David Letterman Makes First ‘Late Show’ Appearance Since Retiring in 2015: “I Miss Everything”

David Letterman and Stephen Colbert shared how they both faced nerves while hosting The Late Show, the importance of music to the late-night program and what Letterman most misses about hosting when he returned to the Ed Sullivan Theater as a guest on Colbert’s program Monday night.

The appearance marked Letterman’s first on The Late Show since he retired in 2015 after his 22-year hosting run. Walking out to a loud ovation, Letterman took his bows while joking with Colbert. “Wow, OK. Thank you,” he said. “Oh my God, Stephen, control your people.”

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“I will say this is the most enthusiastic audience I’ve been near since the night I announced I was quitting,” he added, to Colbert’s laughs.

At the top of his sitdown, the My Next Guest Needs No Introduction host briefly acknowledged the difference in Colbert’s hosting style in comparison to his own before celebrating the current Late Show team. “Congratulations on the great success you and your staff have had. It must be very, very gratifying. And, as a handful of people recognize, it’s not easy but you make it look very easy.”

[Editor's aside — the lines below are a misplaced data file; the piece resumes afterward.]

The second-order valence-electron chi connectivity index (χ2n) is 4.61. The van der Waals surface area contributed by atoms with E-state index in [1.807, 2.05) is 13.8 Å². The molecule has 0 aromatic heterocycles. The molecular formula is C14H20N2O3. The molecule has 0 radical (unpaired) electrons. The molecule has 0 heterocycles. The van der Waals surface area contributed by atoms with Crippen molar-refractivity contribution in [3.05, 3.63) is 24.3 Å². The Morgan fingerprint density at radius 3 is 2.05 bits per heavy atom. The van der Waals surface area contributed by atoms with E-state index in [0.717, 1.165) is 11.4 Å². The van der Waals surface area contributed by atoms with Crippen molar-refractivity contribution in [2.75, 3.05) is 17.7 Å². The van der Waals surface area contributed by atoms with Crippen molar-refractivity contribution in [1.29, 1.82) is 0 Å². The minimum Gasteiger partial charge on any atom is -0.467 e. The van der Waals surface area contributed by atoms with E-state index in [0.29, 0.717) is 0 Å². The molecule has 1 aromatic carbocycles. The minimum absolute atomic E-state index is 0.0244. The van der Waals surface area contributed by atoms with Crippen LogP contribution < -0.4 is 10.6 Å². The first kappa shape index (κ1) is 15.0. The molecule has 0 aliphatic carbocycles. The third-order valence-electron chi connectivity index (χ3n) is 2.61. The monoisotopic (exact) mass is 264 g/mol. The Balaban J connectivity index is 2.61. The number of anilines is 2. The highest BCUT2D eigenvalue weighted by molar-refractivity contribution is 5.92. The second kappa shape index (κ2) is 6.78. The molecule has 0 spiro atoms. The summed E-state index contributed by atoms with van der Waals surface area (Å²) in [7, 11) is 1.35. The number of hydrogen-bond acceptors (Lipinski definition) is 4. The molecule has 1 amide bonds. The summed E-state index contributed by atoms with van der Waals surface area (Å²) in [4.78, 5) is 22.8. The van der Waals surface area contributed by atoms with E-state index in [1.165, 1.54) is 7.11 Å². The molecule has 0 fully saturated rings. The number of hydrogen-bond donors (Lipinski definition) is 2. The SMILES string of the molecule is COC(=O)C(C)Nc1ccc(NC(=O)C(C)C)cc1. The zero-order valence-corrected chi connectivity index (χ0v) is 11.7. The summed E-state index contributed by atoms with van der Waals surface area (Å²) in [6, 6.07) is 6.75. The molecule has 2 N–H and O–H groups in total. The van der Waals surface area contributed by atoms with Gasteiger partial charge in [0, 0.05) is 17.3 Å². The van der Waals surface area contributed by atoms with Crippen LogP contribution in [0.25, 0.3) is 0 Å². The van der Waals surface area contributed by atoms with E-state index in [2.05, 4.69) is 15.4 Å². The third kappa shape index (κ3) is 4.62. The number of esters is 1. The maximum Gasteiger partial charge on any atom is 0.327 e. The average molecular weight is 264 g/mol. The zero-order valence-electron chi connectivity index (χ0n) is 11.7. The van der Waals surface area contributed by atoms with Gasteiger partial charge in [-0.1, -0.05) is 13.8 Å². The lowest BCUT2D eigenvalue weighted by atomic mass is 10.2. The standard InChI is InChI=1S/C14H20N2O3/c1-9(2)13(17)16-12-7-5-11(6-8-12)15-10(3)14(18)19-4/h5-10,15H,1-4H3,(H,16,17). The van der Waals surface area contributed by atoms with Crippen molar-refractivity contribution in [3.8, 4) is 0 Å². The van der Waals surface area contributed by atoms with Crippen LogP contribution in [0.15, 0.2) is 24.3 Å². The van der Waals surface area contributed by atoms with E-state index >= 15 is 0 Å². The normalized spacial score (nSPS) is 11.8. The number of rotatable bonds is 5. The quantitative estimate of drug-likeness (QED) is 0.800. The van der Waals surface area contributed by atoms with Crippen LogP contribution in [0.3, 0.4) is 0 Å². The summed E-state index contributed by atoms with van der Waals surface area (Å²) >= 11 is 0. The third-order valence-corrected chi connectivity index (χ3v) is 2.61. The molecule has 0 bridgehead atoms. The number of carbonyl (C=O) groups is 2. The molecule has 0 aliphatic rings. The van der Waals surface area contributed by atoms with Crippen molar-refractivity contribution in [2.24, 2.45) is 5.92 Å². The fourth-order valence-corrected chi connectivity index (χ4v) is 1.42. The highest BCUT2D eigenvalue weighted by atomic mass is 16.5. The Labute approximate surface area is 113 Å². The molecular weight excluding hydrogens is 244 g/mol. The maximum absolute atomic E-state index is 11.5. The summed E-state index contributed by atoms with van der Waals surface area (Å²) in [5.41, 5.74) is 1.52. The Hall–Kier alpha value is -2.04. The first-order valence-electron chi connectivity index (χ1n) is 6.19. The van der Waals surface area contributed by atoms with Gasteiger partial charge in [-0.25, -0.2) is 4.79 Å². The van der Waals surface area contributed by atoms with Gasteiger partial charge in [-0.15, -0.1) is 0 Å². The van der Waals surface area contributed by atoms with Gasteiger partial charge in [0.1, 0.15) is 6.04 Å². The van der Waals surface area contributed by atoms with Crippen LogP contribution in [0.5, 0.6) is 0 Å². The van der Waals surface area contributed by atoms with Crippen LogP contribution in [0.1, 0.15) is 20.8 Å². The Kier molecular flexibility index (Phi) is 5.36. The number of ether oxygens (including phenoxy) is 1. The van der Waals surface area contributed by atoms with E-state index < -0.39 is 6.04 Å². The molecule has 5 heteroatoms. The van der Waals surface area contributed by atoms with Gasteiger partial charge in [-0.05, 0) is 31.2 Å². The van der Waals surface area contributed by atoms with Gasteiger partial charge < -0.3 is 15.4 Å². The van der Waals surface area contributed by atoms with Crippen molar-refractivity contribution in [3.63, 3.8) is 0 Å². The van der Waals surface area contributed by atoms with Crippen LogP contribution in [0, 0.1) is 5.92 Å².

“I will pass that on to the entire staff,” Colbert quipped back. “But you and I both know it’s really the host.”

Letterman went on to share several observations amid his welcomed return, including that the theater is now like a mall or Beverly Hills’ Rodeo Drive. “Ladies and gentlemen, this is television of the future,” Letterman told the Late Show audience. “I think it’s delightful. I was in the dressing room — and by the way, the dressing room is nicer than the nicest hotel I’ve ever stayed in in my life. I’ll be here through Christmas.”

“They have snacks in the dressing room,” Letterman added, with comedic pause. “And a menu.”

“We’ve fixed it up a bit,” Colbert admitted.

At another point, Letterman joked about the hosts that have called the theater their home. “It’s so funny, generationally people have certain memories, certain thoughts, certain awareness. So I came to the show this afternoon and people were saying, ‘Yes may I help you?’ And I said, ‘I’m Ed Sullivan.’ Got me right in.”

After Colbert recalled visiting Letterman a week before his final show to pick his brain for advice, the current Late Show host revealed that Letterman’s one regret was that he and his desk had not ever sat on the other side of the theater’s stage.

“You said that because you used to be up against the proscenium, which is behind those stairs over there for people who don’t remember. Your desk was up against there, and sometimes I’ll walk over there and the walls begin to bleed,” he joked. “But you said he wanted to try it over here because Johnny had his desk on this side of the stage.”

“That’s right, Johnny’s configuration was exactly as yours is,” Letterman responded. “Thinking about it, who gives a good god damn.”